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For the longest time, I have wanted to learn another language. English is my first language, and then I was enrolled in a Spanish class for ten years. Over the past few years, I attempted (emphasis on attempted) to add Mandarin, American Sign Language (ASL), and some Arabic as a form of communication. Yet, with the lack of practice, I did not retain anything I once knew. 2021 will be the year I learn a new language.

French is a language that is practiced among many members of my maternal side, plus my mother’s full name is French. I have always found the culture, cuisines, and language beautiful and something I would love to experience and cherish. I also share a love for many French musicians. So with all that, I decided that this will be the next language I become proficient at (and yes, I am speaking this into existence through this article). Now that I am set on the language, the next step is assessing how I will accomplish this.

I will be learning French from the convenience of my home, without a specific taught course. After doing endless hours of research, I discovered that one of the best ways to obtain a language is by doing it the way babies do. They are not learning the components of a kitchen, zoo animals, or other infrequent day-to-day topics, like individuals may be taught in a classroom setting. Instead, infants are listening. They pick up on the context clues and overall picture, allowing them to form a greater knowledge of the language. I chose to start the way babies do with children’s picture books. The first one I read was Chicken Little. It helped by having a previous understanding of the storyline in order to tell what some of the words may translate to and the context. Then I read The Three Little Pigs, another classic tale. With some of the French-speaking musicians I am fond of, I began reading and decoding the lyrics as I listened.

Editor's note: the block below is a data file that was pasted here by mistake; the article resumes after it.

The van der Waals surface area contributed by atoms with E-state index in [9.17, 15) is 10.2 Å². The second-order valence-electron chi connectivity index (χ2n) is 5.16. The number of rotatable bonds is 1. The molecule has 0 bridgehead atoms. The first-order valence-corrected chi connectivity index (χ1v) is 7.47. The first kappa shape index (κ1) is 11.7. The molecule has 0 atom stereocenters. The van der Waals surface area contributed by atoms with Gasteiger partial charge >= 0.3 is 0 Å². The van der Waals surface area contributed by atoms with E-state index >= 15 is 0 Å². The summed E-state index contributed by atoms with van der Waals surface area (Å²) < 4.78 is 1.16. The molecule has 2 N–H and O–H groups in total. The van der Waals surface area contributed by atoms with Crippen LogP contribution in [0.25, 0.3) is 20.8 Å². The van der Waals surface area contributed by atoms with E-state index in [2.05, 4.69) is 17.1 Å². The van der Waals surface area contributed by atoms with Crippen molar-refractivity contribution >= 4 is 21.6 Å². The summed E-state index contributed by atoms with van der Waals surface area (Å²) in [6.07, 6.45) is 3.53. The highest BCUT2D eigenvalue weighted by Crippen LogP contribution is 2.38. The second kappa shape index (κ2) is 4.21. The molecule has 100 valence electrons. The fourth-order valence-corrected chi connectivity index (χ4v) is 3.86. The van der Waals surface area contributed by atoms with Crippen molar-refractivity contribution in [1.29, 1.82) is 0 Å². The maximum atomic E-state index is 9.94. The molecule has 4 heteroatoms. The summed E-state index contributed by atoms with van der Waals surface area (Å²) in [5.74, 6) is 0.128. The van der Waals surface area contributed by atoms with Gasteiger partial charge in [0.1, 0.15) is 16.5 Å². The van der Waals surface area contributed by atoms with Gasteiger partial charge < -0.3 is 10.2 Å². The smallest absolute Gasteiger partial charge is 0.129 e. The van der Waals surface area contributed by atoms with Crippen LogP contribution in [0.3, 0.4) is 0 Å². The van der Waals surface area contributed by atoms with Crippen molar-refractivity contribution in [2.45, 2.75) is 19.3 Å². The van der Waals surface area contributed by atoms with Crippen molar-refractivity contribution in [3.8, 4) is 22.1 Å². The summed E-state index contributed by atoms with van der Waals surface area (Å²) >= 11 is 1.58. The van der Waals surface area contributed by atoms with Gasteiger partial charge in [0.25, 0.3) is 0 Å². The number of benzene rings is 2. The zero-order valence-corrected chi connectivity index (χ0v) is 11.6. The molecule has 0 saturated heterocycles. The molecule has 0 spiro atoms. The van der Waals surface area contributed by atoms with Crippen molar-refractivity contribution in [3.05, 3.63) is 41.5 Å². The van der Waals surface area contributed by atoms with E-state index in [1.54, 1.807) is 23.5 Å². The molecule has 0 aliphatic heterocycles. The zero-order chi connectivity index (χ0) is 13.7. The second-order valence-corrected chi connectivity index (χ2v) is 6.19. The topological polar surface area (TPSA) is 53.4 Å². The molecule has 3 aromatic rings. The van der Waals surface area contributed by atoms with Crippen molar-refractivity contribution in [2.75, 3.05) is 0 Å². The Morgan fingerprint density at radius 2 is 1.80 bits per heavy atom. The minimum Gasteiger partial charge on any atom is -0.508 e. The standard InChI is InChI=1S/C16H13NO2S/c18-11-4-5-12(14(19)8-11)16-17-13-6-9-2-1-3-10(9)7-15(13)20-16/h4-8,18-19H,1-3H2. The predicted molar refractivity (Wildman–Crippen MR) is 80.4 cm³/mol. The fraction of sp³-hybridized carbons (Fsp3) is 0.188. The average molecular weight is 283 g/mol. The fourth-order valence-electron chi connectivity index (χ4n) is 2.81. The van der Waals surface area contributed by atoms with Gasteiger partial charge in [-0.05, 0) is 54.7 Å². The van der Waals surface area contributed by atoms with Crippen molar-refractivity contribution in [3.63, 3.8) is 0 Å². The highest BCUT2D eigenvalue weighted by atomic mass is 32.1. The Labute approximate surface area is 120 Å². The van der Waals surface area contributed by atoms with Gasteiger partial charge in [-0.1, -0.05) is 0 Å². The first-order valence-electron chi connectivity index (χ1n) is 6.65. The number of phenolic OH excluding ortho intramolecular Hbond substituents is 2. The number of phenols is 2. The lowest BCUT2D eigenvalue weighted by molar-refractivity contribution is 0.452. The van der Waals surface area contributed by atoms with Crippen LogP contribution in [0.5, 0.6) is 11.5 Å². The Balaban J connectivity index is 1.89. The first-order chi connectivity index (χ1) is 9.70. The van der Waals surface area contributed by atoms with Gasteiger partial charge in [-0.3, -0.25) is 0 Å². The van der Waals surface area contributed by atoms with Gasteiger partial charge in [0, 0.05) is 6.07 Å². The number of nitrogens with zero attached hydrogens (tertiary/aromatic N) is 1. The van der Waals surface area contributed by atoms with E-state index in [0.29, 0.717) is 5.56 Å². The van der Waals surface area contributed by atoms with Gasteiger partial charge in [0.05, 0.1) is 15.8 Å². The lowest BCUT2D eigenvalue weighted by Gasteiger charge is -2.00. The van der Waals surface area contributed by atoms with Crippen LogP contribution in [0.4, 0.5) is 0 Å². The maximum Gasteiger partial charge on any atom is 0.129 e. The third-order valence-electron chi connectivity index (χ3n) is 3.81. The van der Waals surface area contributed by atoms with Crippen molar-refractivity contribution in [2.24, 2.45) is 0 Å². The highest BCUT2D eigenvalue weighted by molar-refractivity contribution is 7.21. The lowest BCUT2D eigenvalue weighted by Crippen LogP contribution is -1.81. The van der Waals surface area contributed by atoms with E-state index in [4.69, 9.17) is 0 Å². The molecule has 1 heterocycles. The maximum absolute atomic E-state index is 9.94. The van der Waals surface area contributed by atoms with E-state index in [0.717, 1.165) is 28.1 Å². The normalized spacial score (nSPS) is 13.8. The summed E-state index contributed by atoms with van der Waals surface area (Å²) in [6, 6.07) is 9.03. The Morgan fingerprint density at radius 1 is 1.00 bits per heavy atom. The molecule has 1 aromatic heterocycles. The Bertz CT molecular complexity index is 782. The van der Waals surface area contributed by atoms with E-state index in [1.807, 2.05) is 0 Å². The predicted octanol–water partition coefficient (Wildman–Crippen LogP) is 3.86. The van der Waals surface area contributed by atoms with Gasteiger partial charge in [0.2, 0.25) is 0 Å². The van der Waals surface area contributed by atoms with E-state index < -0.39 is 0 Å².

I love taking notes and making aesthetic notecards, but with this journey, I will be strictly listening to podcasts, YouTube videos, music, and audio recordings of books read-aloud to acquire the French language. As well as reading news articles of topics I am already aware of. I will be taking notes here and there, but nothing too extensive. For example, much of the notes I have taken are on conjugating verbs and some of the most common French words. It is essential to look into the commonly used words or phrases of a language, as those will be the ones needed to converse. As I improve, I will extend my vocabulary with more of the French language-specific topics. 

I hope to one day take this language to France and have conversations with native French speakers. Who knows, this language could be the catalyst to a life-long passion for France and be the reason I could decide to move there in the future. This is the start of something life-changing, and I could not be more excited. Learning a new language can be a challenge, but there is something so captivating about it. A way for humanity to share a greater appreciation and admiration for each other. A way to connect the person to your left to the person to your right. A way to listen and be heard. 

With that, I will say au revoir!

 

Lauren is a Junior studying Government and Economics at the University of Texas. An avid coffee drinker and sushi fanatic, Lauren enjoys exploring the city, attending concerts, and discovering new music. Aside from writing, in her free time she can be seen reading, having weekly movie nights, and spending time with friends and family.
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